A smart strip 1410 for implementing “smart” features in lighting device 1400 may include any number of sensors, for example a light sensor to detect changes in ambient light conditions and relay the information to a controller. The controller can be programmed to turn on all lighting devices for a period of time after dusk. The light sensor data of each lighting device can be transmitted to the controller and used to vary the light intensities around a room to maintain consistent light levels throughout. An optional remote control (not shown) can be used to adjust dimming of multiple lighting devices using variable voltage drivers or pulse width modulation dimming. It will be appreciated by those skilled in the art that other sensors and configurations can be used to implement various smart features in lighting device 1400. Additional “smart” features incorporate occupancy or motion detectors in the chassis or the remote control unit. One or more lighting devices can be turned on automatically when an occupant enters a room. To further enhance the smart features of the present invention, the chassis can be used as an antenna to send and receive signals to and from a remote control device. Generally, the chassis is a metal pipe or tube and is electrically neutral.

FIG. 15A is a diagrammatic representation of a lighting device 1500 with multiple frames 1501 (or frame components) according to various embodiments of the present invention whereas FIG. 15B is a diagrammatic representation of a modular LED subassembly 1520 for mounting onto the lighting device in FIG. 15A. Subassembly 1520 can be constructed with any material, such as ⅛″ thick aluminum backed circuit board 1508, for receiving surface mount LEDs 1502 or pre-packaged LEDs (on a small circuit board). Subassembly 1520 connects LEDs 1502 either in series or parallel. Snug points 1506 are configured to hold subassembly 1520 firmly to frame 1501 for good thermal transfer. Subassembly 1520 slides snugly in through the top opening 1510 of the frame 1501 (e.g., pipe) like a hairpin. The positive connector 1504 b is generally longer than the negative connector 1504 a and configured to slide into a corresponding receptacle 1505 in chassis 1503 from inside frame 1501. The negative connector slides in after the positive connector and is configured to slide into a corresponding receptacle 1505 in chassis 1503 from outside frame 1501.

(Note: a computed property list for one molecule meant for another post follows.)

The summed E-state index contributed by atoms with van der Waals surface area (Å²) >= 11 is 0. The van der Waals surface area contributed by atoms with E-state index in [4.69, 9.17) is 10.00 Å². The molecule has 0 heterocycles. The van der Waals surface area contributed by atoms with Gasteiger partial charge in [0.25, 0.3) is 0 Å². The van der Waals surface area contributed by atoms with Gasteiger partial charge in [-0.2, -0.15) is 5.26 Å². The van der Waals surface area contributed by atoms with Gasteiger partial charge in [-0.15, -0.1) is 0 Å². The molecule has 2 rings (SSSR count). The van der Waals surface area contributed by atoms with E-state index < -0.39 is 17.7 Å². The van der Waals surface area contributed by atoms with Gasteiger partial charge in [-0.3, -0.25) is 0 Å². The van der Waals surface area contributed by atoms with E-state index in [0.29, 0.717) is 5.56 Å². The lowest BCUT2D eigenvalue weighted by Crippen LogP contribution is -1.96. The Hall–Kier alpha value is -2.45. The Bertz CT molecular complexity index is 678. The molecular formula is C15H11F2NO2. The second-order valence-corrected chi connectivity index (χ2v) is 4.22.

Chassis 1503 has multiple mounts for inserting multiple frames 1501. Chassis 1503 is configured to resolve parallel and serial connections between multiple subassemblies 1520. For example, 2 subassemblies 1520, of 3 LEDs in series, are connected and construct a 6 LED leg. A second series of 6 LEDs is constructed using 2 more subassemblies 1520 and creates 2 legs of 6 LEDs for a total of 12 LEDs in a 2 by 6 arrangement.

Frames 1501 can individually or collectively have more than one subassembly 1520. However, a single subassembly 1520 on each frame creates better cooling than multiple subassemblies on a single frame because the LEDs are competing less for surface area to dissipate their heat. Frames 1501 can be configured to be detachable for easy removal from chassis 1503. On the other hand, frames 1501 can be configured to be fixedly coupled to chassis 1503. In one embodiment, frames 1501 include modular frames laterally positioned (see FIG. 15A) around chassis 1503.

FIG. 16 is a diagrammatic representation of a lighting device 1600 with a light diffusing cover 1602. Cover 1602 may be constructed with a shatter resistant material, such as polymers from PollyBrite® and Westinghouse®, to maintain ruggedness of the LEDs. Cover 1602 can be employed as a light diffuser. An optional inner diffuser disk 1604 can be used with an optional top mounted LED 1606. Inner diffuser disk 1604 should not restrict ventilation within cover 1602. According to various embodiments, larger and/or more ventilation holes can be implemented throughout the frame or chassis.

FIG. 17 is a diagrammatic representation of a lighting device 1700 with stacked modules 1702 according to various embodiments of the present invention. Lighting device 1700 constructed as an expandable lighting device. A lighting device with four 50 lumen LEDs and totaling 200 lumens can be doubled by adding another module 1702. Lighting device 1700 can be modified from cool white to warm white lighting. A cool white lighting device can be intensified and softened by inserting a module 1702 with constructed with warm white LEDs.